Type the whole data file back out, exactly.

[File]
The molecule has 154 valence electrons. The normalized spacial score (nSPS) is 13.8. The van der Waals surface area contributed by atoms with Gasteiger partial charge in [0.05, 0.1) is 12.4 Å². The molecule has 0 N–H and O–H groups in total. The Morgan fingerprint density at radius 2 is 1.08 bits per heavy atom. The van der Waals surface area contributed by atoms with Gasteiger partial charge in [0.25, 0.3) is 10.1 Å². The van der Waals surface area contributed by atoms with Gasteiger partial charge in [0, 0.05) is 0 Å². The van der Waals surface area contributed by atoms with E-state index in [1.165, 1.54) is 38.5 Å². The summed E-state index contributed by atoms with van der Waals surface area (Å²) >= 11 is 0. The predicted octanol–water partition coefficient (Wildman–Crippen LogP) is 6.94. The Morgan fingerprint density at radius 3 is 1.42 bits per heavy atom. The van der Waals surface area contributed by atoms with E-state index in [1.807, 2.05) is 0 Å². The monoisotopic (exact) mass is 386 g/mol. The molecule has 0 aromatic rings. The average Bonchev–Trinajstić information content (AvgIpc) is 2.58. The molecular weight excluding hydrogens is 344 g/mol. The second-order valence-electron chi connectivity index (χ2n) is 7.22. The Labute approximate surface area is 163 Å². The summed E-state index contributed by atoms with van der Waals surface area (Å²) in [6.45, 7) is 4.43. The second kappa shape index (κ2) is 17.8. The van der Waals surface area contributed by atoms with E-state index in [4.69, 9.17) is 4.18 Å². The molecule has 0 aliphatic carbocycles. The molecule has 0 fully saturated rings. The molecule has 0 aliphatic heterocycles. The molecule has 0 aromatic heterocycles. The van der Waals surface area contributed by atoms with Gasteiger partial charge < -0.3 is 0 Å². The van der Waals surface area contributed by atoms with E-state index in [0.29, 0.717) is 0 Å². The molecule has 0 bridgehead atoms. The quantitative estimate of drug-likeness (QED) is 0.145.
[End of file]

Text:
The molecule has 154 valence electrons. The normalized spacial score (nSPS) is 13.8. The van der Waals surface area contributed by atoms with Gasteiger partial charge in [0.05, 0.1) is 12.4 Å². The molecule has 0 N–H and O–H groups in total. The Morgan fingerprint density at radius 2 is 1.08 bits per heavy atom. The van der Waals surface area contributed by atoms with Gasteiger partial charge in [0.25, 0.3) is 10.1 Å². The van der Waals surface area contributed by atoms with Gasteiger partial charge in [0, 0.05) is 0 Å². The van der Waals surface area contributed by atoms with E-state index in [1.165, 1.54) is 38.5 Å². The summed E-state index contributed by atoms with van der Waals surface area (Å²) >= 11 is 0. The predicted octanol–water partition coefficient (Wildman–Crippen LogP) is 6.94. The Morgan fingerprint density at radius 3 is 1.42 bits per heavy atom. The van der Waals surface area contributed by atoms with E-state index in [1.807, 2.05) is 0 Å². The monoisotopic (exact) mass is 386 g/mol. The molecule has 0 aromatic rings. The average Bonchev–Trinajstić information content (AvgIpc) is 2.58. The molecular weight excluding hydrogens is 344 g/mol. The second-order valence-electron chi connectivity index (χ2n) is 7.22. The Labute approximate surface area is 163 Å². The summed E-state index contributed by atoms with van der Waals surface area (Å²) in [6.45, 7) is 4.43. The second kappa shape index (κ2) is 17.8. The van der Waals surface area contributed by atoms with E-state index in [4.69, 9.17) is 4.18 Å². The molecule has 0 aliphatic carbocycles. The molecule has 0 fully saturated rings. The molecule has 0 aliphatic heterocycles. The molecule has 0 aromatic heterocycles. The van der Waals surface area contributed by atoms with Gasteiger partial charge < -0.3 is 0 Å². The van der Waals surface area contributed by atoms with E-state index in [0.29, 0.717) is 0 Å². The molecule has 0 bridgehead atoms. The quantitative estimate of drug-likeness (QED) is 0.145.